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MOSCOW (Reuters) - Top Russian officials accused the United States on Thursday of seeking political and military dominance and sought to put blame on the West for international security crises, including the conflict in east Ukraine.
Evoking Cold War-style rhetoric, Russian Defence Minister Sergei Shoigu said a drive by the United States and its allies to bring Kiev closer to the West was a threat to Moscow and had forced it to react.
"The United States and its allies have crossed all possible lines in their drive to bring Kiev into their orbit. That could not have failed to trigger our reaction," he told an annual security conference in Moscow.
Echoing his comments, General Valery Gerasimov, chief of the General Staff of the Russian Armed Forces, told the meeting: "Considering themselves the winners of the Cold War, the United States decided to reshape the world to fit its needs.
"Aiming at complete dominance, Washington stopped taking into account the interests of other countries and respect international law."
Russia annexed Crimea from Ukraine last March following what it says was an "unconstitutional coup" in which street protests toppled a Moscow-allied Ukrainian president in Kiev after he ditched a deal to move closer to the European Union.
Separatist unrest then spread to eastern, Russian-speaking regions of Ukraine where fighting between Kiev's troops and pro-Russian rebels has killed more than 6,000 people. The West says Moscow drives the rebellion.
President Vladimir Putin on Thursday repeated Moscow's denials, saying Russian military forces were not in Ukraine and denying that Russia was providing troops and support for the rebels in east Ukraine.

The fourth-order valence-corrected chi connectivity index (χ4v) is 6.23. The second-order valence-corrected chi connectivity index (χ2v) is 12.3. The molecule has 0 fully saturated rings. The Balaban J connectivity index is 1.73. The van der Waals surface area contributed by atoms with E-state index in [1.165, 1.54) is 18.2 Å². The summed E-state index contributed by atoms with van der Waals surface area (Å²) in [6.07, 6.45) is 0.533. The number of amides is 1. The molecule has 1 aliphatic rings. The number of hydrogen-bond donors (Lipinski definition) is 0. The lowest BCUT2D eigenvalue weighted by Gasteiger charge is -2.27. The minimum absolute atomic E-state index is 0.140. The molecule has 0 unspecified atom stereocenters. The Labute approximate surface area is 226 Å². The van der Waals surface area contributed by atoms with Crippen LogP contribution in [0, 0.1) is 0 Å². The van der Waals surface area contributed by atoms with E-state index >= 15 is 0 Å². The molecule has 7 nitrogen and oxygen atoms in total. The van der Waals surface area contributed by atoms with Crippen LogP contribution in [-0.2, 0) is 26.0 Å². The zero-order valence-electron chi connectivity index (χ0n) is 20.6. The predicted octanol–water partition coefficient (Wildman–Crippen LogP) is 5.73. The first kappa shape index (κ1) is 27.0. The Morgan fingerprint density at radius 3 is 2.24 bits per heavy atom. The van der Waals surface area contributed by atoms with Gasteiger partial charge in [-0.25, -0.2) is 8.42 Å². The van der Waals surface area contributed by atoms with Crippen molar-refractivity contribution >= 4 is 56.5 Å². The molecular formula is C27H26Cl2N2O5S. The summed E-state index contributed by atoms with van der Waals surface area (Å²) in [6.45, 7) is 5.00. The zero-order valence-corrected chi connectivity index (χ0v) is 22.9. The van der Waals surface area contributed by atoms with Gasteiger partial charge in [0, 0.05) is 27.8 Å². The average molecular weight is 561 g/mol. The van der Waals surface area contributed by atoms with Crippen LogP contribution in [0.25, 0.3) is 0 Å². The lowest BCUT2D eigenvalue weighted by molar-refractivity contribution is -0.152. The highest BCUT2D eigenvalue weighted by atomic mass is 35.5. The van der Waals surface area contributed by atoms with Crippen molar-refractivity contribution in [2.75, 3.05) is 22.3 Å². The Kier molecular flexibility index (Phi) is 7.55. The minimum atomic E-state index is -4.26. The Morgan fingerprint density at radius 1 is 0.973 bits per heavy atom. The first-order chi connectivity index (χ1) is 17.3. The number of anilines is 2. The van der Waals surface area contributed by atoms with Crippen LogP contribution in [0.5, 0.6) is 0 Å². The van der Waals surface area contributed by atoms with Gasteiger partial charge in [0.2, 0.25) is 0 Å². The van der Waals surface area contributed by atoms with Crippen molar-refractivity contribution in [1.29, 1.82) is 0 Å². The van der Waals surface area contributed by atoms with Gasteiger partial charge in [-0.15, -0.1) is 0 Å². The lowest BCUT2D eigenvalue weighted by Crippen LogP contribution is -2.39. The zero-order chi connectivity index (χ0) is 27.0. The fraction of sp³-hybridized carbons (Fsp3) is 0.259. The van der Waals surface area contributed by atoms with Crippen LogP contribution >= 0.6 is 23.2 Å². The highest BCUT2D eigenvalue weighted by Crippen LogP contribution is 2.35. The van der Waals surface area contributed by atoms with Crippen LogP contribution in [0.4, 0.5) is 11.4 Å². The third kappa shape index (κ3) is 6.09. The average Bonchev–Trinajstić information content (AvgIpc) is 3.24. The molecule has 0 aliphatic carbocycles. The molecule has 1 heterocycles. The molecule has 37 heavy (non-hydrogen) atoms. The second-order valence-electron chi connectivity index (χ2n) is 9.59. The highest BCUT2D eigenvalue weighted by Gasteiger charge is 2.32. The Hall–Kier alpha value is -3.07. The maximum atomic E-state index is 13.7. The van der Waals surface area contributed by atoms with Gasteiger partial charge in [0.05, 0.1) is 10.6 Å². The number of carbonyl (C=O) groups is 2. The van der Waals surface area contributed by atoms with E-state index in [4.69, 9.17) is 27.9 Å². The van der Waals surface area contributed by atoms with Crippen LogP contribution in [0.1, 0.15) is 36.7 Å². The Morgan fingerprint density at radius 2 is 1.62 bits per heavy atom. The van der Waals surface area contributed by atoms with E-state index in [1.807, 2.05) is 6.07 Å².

Shoigu blamed the violence on Kiev and sought to dismiss Western criticism that Russia was forcibly remaking European borders, pointing in turn to Western military involvement in Serbia, Iraq and Libya.
Russian Foreign Minister Sergei Lavrov told the conference -- attended by envoys from China, Iran, Pakistan and some of Russia's regional allies -- that Kiev had to deliver on its obligations under peace agreements reached in Minsk to "safeguard unity of the Ukrainian state".
All three said Moscow saw the development of the U.S.-led NATO missile shield in Europe as tilting the post-war balance of power and a threat to Russia's strategic nuclear deterrent. Shoigu said Moscow was taking steps to counteract that.
NATO said that was "misleading and incorrect", reiterating the system was defensive and not aimed against Russia.
Gerasimov told delegates the eastward expansion of NATO posed another major threat to Russia and criticized the alliance for boosting military exercises involving eastern members.
"It's clear that measures taken by NATO to strengthen the bloc and increase its military capabilities are far from being defensive," he said.
NATO says intensified drills are aimed at reassuring eastern members worried by Moscow's policies on Ukraine and, more recently, intensified talk of its nuclear capabilities.
"This activity and this rhetoric do not contribute to transparency and predictability in the context of a dramatically changed security environment due to Russia's aggressive actions in Ukraine," NATO's spokeswoman Oana Lungescu said, commenting on the conference.
Additional reporting by Adrian Croft in Brussels; Editing by Alison Williams